Apr 16, 2017

Kare Pan | Japanese Curry Buns

These Kare Pan, or Curry Buns, consist of Japanese curry wrapped in yeasted bread dough, coated with panko, and then deep fried. 

These Kare Pan, or Curry Buns, consist of Japanese curry wrapped in yeasted bread dough, coated with panko, and then deep fried.

These Kare Pan, or Curry Buns are filled with a Japanese curry beef stew. Evidently, kare pan is a popular snack food in Japan, and is sold in bakeries and convenience stores.

This month, the Bread Baking Babes are heading to Japan.

For these buns, I made a curry dish with steak, but you can definitely use any other meat, such as lamb, pork, or chicken. You could also use a vegetarian curry for these buns. The main thing? Be sure your curry is thick and not too liquid-y.

These Kare Pan, or Curry Buns, consist of Japanese curry wrapped in yeasted bread dough, coated with panko, and then deep fried.

Japanese curry is made with a roux of curry powder, chili powder, flour, and oil or butter, which is added to a stew of meat, carrots, onions, and potatoes. The curry is served with rice or noodles. Home cooks usually use instant curry roux, which is sold in blocks. I was able to find it in the international foods section of my grocery store. Vermont? I think it got its name because there is apple and honey in it.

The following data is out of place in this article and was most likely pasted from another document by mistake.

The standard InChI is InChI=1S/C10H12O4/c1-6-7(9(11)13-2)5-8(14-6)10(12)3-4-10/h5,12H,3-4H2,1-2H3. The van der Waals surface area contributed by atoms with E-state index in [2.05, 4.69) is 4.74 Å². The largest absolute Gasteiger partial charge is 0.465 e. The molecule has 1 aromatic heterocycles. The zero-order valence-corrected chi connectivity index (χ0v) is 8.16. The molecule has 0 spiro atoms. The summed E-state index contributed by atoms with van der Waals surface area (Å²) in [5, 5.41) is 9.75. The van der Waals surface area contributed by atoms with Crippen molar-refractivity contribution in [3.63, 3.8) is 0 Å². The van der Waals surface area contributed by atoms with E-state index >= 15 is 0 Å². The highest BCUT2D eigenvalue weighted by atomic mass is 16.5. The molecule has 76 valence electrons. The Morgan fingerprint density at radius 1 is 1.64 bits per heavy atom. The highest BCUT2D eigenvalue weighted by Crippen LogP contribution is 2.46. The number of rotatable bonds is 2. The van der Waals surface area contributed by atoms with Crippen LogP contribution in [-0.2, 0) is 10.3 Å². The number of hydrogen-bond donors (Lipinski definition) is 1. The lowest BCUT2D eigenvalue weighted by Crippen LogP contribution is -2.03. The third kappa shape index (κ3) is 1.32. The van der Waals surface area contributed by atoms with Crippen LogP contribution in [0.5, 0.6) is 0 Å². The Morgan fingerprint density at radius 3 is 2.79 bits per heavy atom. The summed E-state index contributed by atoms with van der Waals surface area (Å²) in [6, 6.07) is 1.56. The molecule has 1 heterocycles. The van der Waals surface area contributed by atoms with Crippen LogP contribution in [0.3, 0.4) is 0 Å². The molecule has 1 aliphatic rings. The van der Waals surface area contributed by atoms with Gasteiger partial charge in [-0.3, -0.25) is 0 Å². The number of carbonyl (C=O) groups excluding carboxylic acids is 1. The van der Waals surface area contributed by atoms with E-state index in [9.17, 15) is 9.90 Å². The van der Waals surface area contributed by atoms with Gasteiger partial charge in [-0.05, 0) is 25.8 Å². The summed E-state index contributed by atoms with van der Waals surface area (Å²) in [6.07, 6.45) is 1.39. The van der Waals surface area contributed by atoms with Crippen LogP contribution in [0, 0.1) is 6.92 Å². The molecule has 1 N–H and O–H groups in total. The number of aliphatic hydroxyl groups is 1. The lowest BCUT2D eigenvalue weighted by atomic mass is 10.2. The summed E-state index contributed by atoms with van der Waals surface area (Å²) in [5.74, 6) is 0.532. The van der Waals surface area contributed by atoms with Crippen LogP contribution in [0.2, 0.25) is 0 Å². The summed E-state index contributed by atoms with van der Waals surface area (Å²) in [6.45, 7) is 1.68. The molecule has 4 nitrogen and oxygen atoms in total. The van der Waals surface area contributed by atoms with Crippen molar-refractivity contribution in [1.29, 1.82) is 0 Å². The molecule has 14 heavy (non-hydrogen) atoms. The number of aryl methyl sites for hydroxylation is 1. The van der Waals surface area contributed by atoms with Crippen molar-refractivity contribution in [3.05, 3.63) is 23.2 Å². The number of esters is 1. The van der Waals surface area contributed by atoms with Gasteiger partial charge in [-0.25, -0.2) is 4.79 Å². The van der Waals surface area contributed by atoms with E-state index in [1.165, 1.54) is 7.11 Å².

These Kare Pan, or Curry Buns, consist of Japanese curry wrapped in yeasted bread dough, coated with panko, and then deep fried.

You don't have to make Japanese curry to enjoy these buns. Any curry will do.

These buns are completely delicious right after they are made. If you have leftovers, you can refrigerate them and then reheat them for about 15 minutes in the oven, preferably with convection.

Kare pan can be shaped into rounds, as I have done, or like hand pies. These are a little bigger than golf balls, and the dough puffs up in the fryer. I fried mine, two at a time, in this mini deep fryer, but they can also be fried, three at a time in a wok or sauce pan.

The panko coating is crispy and crunchy, and not greasy at all. Sooooo good!

Thank you to Aparna of My Diverse Kitchen, for introducing the Bread Baking Babes to this delicious bread!


Kare Pan | Japanese Curry Buns Recipe

Kare Pan | Japanese Curry Buns Recipe

Ingredients

  • For the dough: 1 tsp instant yeast
  • 1 tsp sugar
  • 1 1/4 cups (160 grams) all purpose flour
  • 1/2 cup (60 grams) whole wheat flour
  • 1/2 cup (55 grams) cake flour
  • 1 tsp salt
  • 1 1/2 tablespoons oil or melted butter
  • 3/4 cups water (180 grams)